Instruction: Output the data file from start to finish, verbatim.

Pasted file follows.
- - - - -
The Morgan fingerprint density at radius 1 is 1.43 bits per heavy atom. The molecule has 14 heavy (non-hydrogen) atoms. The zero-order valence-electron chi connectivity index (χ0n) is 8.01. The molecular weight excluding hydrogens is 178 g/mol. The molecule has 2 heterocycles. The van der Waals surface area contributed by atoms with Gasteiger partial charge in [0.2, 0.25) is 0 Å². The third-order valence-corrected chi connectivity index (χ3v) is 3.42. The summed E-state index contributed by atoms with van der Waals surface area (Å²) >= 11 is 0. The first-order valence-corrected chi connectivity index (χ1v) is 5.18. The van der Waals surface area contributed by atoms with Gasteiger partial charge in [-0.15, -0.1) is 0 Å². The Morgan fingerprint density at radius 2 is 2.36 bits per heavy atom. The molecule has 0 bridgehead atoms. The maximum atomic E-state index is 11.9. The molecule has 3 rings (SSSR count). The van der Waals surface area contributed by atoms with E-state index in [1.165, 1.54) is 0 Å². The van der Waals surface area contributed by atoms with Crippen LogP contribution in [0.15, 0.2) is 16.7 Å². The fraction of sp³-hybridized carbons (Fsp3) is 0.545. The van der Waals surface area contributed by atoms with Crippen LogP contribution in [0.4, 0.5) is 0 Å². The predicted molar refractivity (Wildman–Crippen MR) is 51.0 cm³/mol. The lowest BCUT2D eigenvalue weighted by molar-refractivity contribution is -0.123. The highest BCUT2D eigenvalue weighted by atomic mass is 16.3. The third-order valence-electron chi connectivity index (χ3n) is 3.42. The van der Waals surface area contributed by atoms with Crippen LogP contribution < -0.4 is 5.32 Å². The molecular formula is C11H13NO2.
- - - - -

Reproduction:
The Morgan fingerprint density at radius 1 is 1.43 bits per heavy atom. The molecule has 14 heavy (non-hydrogen) atoms. The zero-order valence-electron chi connectivity index (χ0n) is 8.01. The molecular weight excluding hydrogens is 178 g/mol. The molecule has 2 heterocycles. The van der Waals surface area contributed by atoms with Gasteiger partial charge in [0.2, 0.25) is 0 Å². The third-order valence-corrected chi connectivity index (χ3v) is 3.42. The summed E-state index contributed by atoms with van der Waals surface area (Å²) >= 11 is 0. The first-order valence-corrected chi connectivity index (χ1v) is 5.18. The van der Waals surface area contributed by atoms with Gasteiger partial charge in [-0.15, -0.1) is 0 Å². The Morgan fingerprint density at radius 2 is 2.36 bits per heavy atom. The molecule has 0 bridgehead atoms. The maximum atomic E-state index is 11.9. The molecule has 3 rings (SSSR count). The van der Waals surface area contributed by atoms with E-state index in [1.165, 1.54) is 0 Å². The van der Waals surface area contributed by atoms with Crippen LogP contribution in [0.15, 0.2) is 16.7 Å². The fraction of sp³-hybridized carbons (Fsp3) is 0.545. The van der Waals surface area contributed by atoms with Crippen LogP contribution in [0.4, 0.5) is 0 Å². The predicted molar refractivity (Wildman–Crippen MR) is 51.0 cm³/mol. The lowest BCUT2D eigenvalue weighted by molar-refractivity contribution is -0.123. The highest BCUT2D eigenvalue weighted by atomic mass is 16.3. The third-order valence-electron chi connectivity index (χ3n) is 3.42. The van der Waals surface area contributed by atoms with Crippen LogP contribution < -0.4 is 5.32 Å². The molecular formula is C11H13NO2.